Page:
The Principles of Population and Production as They are Affected by the Progress of Society: With a View to Moral and Politicial Consequences
Baldwin, Cradock and Joy, 1816 - Economics - 493 pages
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actual advantages afford agricultural appears application argument arising average becomes called capital cause certainly chapter charity civilization comfort conclusions condition conduct consequence consider considerable continually corn course cultivation demand depend domestic duties effects encouragement equal established evident exertion exist expense export fact fair foreign further greater habits happiness human immediate important improvement increase individuals industry inferior interest keep labour land laws least less lower manufacturing marriage means ment mind moral natural necessary never object observed operation perhaps period permanent persons political poor population portion practical prevent principles probably produce profits progress proportion prosperity Providence question raised reasonable reference rent respect result rise seems society soil stages subsistence sufficient supply suppose surplus things tion towns truth wages whole
Page 391 - It is good for a man not to touch a woman. Nevertheless, to avoid fornication, let every man have his own wife, and let every woman have her own husband.
Page 8 - The positive checks to population are extremely various, and include every cause, whether arising from vice or misery, which in any degree contributes to shorten the natural duration of human life.
Page 440 - In the Name of the Most Holy and Indivisible Trinity Their Majesties, the emperor of Austria, the king of Prussia, and the emperor of Russia...
Page 449 - Therefore, since custom is the principal magistrate of man's life, let men by all means endeavour to obtain good customs. Certainly custom is most perfect when it beginneth in young years : this we call education, which is in effect but an early custom.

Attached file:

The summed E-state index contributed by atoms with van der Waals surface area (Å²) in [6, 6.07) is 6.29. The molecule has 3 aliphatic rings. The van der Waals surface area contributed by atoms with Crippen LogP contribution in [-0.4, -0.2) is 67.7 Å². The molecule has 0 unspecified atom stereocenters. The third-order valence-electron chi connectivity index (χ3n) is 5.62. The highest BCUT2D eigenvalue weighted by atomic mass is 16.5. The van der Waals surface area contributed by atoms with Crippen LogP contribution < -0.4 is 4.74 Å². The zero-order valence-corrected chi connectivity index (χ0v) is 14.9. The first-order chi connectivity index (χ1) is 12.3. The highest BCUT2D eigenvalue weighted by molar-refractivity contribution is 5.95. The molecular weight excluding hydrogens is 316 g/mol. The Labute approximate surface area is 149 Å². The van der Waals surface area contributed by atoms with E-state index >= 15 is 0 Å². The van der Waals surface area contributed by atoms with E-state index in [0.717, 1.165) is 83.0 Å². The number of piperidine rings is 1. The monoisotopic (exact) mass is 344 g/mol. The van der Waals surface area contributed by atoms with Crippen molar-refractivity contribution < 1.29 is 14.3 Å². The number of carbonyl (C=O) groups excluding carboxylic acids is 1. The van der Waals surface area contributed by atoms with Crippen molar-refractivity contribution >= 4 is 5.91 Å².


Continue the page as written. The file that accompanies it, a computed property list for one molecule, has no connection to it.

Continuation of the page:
Page 393 - I will therefore that the younger women marry, bear children, guide the house, give none occasion to the adversary to speak reproachfully.
Page 394 - And, ye fathers, provoke not your children to wrath: but bring them up in the nurture and admonition of the Lord.
Page 7 - In two centuries the population would be to the means of subsistence as 256 to 9; in three centuries as 4,096 to 13, and in two thousand years the difference would be almost incalculable.
Page 28 - were made for labour; one of them can carry, or haul, as much as two men can do. They also pitch our tents, make and mend our clothing, keep us warm at night; and, in fact, there is no such thing as travelling any considerable distance, or for any length of time, in this country, without their assistance.
Page 6 - In the first twenty-five years the population would be twenty-two millions, and the food being also doubled, the means of subsistence would be equal to this increase. In the next twenty-five years, the population would be forty-four millions, and the means of subsistence only equal to the support of thirty-three millions. In the next period the population would be eighty-eight millions, and the means of subsistence just equal to the support of half that number.
Page 376 - Collections relative to Systematic Relief of the Poor at different Periods, and in different Countries, with Observations on Charity, its proper Objects and Conduct, and its Influence on the Welfare of Nations. 8vo.